Dog park advocates Sarah Sterling and Robert Rasner are enthusiastic about the possibility. Rasner enumerated the advantages of the site for Gossips.
- It is several thousand square feet and is already surrounded by a fairly new six-foot chain link fence.
- In its present condition, it is an eyesore and a blight, and any use that would clean it up would be welcome.
- There is ample space to create separate areas for large dogs and small dogs.
- It is large enough to ensure that dogs can exercise there and not just use it to relieve themselves.
- The site is not located in a high-density residential area where neighbors might be disturbed by barking dogs.
- There is ample room for parking.
- It is near an area--the capped former county landfill--where some people already go to exercise their dogs off leash.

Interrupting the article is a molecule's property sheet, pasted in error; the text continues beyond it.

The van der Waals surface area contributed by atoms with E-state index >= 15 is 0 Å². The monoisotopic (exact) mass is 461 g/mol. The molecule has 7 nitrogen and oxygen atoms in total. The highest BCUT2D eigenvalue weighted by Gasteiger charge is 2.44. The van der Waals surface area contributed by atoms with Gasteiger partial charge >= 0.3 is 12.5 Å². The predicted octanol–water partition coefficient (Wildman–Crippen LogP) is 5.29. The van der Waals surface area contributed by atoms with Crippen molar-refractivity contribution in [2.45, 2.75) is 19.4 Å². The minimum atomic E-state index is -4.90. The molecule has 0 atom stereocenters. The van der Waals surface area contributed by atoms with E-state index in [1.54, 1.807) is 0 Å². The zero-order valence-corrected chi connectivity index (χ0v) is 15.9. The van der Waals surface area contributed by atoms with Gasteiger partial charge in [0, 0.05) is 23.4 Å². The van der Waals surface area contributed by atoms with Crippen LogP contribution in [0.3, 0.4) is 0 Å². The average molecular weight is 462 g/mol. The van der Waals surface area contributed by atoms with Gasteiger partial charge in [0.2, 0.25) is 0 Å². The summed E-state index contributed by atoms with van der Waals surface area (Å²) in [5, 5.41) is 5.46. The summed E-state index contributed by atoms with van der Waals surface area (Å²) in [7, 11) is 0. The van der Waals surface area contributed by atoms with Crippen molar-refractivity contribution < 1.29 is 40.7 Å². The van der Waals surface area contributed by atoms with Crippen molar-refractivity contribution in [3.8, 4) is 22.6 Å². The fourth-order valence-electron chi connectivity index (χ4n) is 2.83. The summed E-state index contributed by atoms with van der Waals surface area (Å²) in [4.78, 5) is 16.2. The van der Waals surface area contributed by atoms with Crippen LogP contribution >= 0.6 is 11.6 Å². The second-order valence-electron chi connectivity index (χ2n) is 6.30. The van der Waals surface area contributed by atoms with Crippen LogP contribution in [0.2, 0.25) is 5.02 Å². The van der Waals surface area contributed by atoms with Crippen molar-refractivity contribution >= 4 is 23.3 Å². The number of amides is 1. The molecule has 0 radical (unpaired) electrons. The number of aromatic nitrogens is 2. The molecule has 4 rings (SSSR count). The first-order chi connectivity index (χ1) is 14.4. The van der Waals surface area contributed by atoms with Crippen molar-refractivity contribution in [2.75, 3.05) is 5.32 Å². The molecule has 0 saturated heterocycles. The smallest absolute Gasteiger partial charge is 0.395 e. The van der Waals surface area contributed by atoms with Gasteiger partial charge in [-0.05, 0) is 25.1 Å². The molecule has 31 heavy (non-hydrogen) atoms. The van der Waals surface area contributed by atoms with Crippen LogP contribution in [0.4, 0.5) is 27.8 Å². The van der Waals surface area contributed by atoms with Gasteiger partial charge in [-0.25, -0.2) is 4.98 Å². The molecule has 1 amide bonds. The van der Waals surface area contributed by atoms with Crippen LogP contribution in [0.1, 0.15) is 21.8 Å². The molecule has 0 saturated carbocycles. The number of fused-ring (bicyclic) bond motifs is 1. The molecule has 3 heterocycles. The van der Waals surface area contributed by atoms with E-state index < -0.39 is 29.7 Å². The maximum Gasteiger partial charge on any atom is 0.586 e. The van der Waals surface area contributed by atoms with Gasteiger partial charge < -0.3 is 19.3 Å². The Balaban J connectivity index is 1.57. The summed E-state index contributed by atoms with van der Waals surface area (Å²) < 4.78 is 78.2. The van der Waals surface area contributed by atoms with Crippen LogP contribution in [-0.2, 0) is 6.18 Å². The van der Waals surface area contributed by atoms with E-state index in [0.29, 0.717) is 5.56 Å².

- The site has an existing water supply.
If the site is to be a dog park, however, much work lies ahead. Jim Bent, who demolished two of the three Hudson River Knitting Mill buildings on North Front Street in 2009, reportedly started demolishing the buildings on the Foster's site but left the job unfinished. A significant amount of demolition work remains to be done, and enormous amounts of debris need to be removed from the site. "If these challenges can be met successfully," says Rasner, "we have the opportunity to have a first-class off-leash park for the use of residents and visitors." He anticipates the result will be "happier residents and their dogs, as well as a cleaner city."